Switzerland has announced that doctors will be able to prescribe cannabis as a treatment for patients without needing “exceptional authorization.” The move is part of the country’s effort to make medical marijuana easier and more accessible.
The aphria is a company that has been granted the rights to produce cannabis in Switzerland. They will be able to prescribe it without the need for an exceptional authorization.
In Switzerland, a not-so-quiet revolution is now underway. The nation is preparing for what will very certainly be Europe’s most disruptive recreational experiment.
Meanwhile, a slew of other significant events are taking place. Specifically, the government is going to eliminate the requirement that prescription cannabis physicians seek special authorization before doing so.
The Swiss Federal Body (the seven-member executive council that acts as the country’s collective head of state and federal government) began deliberations on amending the country’s national narcotics act on Wednesday.
Since 1951, all forms of cannabis, including medicinal and recreational, have been prohibited in the nation. Swiss doctors will be able to prescribe cannabis more or less freely and as they see fit if the federal Narcotics Act is amended in this manner. Approximately 3,000 authorizations are now granted each year to treat patients with cancer, neurological disorders, and MS.
As a consequence, cannabis will become “simply” a “restricted narcotic,” as it now is over the DACH border with Germany (DACH is an acronym for Germany, Austria and Switzerland, who share a special trading alliance). The three nations are also culturally similar, beginning with a shared language.
The Unusual Swiss Twist
There is going to be a twist in all of this since it is cannabis, regardless of where the change is taking place.
On the plus side, for the first time, government approval will be granted for the cultivation, manufacture, and sale of medicinal cannabis. Export for commercial purposes will be allowed. The regulations for imports are less clear (although it is highly unlikely anyone will ban imports of the EU-GMP medical kind).
This is hardly groundbreaking, given that Switzerland’s nearest trade partner to the north (Germany) did so four years ago. Indeed, the first cannabis grown in Germany is just now reaching German pharmacies.
Cultivation for personal use is still prohibited in the interim.
And here’s the oddest, if not cynical, twist of all:
Switzerland will also launch a unique leisure experiment in a few months. Pharmacies will be allowed to offer high-THC products to anybody over the age of 21 who has the financial means to pay for them.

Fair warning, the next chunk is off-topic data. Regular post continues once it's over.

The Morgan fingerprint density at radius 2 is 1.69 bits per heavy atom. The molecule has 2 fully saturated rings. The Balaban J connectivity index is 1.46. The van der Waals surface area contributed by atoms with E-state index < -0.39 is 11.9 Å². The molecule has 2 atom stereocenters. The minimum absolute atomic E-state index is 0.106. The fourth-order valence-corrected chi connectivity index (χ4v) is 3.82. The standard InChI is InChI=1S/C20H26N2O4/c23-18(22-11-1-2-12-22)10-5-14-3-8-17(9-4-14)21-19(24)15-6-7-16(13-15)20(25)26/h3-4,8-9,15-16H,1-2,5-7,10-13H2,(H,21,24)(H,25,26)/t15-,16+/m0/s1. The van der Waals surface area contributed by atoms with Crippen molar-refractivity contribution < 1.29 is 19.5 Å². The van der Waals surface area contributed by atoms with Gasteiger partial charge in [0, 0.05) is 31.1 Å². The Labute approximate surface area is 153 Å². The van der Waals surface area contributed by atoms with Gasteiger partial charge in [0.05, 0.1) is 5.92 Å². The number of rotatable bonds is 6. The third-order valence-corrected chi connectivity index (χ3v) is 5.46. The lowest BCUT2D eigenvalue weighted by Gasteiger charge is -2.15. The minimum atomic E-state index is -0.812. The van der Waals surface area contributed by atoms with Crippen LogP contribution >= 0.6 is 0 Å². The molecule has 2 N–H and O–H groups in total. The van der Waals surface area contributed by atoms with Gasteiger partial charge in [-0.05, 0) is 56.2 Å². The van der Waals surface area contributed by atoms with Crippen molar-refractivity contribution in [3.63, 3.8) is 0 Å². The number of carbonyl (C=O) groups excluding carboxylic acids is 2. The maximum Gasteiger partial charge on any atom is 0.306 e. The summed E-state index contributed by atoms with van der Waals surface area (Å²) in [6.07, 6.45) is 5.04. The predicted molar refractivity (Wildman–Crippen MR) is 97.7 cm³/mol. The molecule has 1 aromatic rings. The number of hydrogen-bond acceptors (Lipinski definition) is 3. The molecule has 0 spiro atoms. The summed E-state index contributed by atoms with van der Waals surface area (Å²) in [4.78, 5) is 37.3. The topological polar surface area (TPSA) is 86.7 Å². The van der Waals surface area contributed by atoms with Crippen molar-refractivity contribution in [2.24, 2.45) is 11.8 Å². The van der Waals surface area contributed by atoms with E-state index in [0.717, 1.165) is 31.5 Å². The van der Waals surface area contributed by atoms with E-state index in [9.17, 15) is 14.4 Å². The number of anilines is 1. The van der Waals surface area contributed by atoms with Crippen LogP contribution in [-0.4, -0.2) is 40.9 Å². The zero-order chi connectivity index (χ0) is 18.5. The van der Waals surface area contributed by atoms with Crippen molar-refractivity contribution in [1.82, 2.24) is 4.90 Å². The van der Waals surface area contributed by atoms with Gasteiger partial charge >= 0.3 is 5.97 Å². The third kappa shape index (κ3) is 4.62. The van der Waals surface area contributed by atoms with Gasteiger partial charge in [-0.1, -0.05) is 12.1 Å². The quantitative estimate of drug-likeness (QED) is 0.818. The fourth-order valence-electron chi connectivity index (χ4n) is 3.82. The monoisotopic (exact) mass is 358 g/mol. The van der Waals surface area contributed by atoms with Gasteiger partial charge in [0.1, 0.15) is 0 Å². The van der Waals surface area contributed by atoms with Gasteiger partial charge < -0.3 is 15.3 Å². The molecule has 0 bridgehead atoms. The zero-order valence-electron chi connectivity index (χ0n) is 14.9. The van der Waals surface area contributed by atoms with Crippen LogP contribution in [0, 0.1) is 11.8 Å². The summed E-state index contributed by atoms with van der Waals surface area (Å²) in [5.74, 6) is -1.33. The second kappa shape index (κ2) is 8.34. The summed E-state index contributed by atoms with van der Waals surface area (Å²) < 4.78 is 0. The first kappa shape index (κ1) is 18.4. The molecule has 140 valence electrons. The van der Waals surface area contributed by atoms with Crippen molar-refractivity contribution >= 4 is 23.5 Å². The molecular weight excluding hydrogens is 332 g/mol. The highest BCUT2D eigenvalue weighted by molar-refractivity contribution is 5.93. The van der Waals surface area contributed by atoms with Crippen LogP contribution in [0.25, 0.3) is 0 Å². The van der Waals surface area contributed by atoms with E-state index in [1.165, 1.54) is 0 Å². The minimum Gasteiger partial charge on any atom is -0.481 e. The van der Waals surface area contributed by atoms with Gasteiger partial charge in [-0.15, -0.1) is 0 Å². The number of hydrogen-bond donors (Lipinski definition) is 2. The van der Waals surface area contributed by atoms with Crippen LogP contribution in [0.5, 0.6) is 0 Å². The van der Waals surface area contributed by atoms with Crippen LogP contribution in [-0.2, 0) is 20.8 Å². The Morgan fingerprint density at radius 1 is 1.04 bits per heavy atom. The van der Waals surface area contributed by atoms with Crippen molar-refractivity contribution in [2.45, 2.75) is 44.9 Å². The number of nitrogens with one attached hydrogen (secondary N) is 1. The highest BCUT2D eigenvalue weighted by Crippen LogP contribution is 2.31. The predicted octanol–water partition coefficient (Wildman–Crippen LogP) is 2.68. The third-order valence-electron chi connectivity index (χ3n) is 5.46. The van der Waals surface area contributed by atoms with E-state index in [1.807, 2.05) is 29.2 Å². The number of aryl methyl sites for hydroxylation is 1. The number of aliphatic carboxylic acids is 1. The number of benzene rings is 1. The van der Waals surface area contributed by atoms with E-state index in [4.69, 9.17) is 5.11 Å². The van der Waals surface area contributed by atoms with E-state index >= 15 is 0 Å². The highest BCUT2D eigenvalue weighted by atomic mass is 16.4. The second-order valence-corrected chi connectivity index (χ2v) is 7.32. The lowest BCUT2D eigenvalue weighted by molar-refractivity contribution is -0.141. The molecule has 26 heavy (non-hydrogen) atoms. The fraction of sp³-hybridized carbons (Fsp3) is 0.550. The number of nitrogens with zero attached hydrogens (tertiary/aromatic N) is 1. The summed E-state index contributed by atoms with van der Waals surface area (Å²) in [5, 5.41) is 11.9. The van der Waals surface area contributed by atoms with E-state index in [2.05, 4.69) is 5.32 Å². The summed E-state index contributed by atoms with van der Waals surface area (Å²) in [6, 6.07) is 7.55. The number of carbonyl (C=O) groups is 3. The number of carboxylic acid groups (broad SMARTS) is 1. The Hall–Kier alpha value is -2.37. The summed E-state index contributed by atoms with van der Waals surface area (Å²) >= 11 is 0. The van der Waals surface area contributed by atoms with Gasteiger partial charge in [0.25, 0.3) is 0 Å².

The Swiss approach is less cynical than the Dutch (who allowed insurers to stop reimbursing domestic medical cannabis claims almost as soon as Germany changed the law to mandate that public insurers do so back in 2017).
Nonetheless, the experiment is taking place at a very fascinating moment, just over the border. One of the most well-attended panels at the recent ICBC in Berlin was a debate among federal German lawmakers on which way the cannabis legalization winds would blow as a result of the late September election.
Cannabis reform is a contentious issue worldwide, including, if not particularly, Germany, Europe’s biggest (by far) and most important medical cannabis market. It’s a heated topic just about everywhere.
It’s also doubtful that any reformer in Germany would pass up the chance to inform still-skeptical German lawmakers about what the Swiss are doing today.
It’s a lot easier to get about…
The ongoing, harsh reaction of authorities to any sort of cannabis reform throughout the DACH area (which, of course, includes Austria) is one of the biggest bugbears in the room. The recent catastrophe in Munich by Lidl, one of the world’s biggest stores, is an illustration of this.
Indeed, the lack of change and the absurd prosecutions, especially in Germany recently (hemp tea is now a hot topic), are likely to drive at least some reform in Germany. When you add in a general loosening of restrictions in Switzerland, as well as what appears to be a smoother if not more sensible plan for cultivation and manufacture, the Swiss appeared poised to take the lead in Europe, if not the DACH, on all things reform inclined if not minded in both medicine and recreation.
The shift is not only welcome, but also long overdue, according to Dr. Francis Scanlan, CEO of Cloud 9 Switzerland, a Life Sciences business set to launch its own THC Swiss chocolate bar after pioneering the entrance of his product as the first CBD edible to begin sales in Dubai.
“This is a very logical, though progressive, step in response to the majority of stakeholders in Swiss society accepting that cannabis is a genuine medication that actually benefits patients while possibly lowering healthcare expenses and producing tax revenues,” said Scanlan. “What is going here in Switzerland with prescription medicinal cannabis and our new recreational Pilot Program is commendable and should be viewed as a realistic way to regulate a plant that has been vilified for far too long across the world.”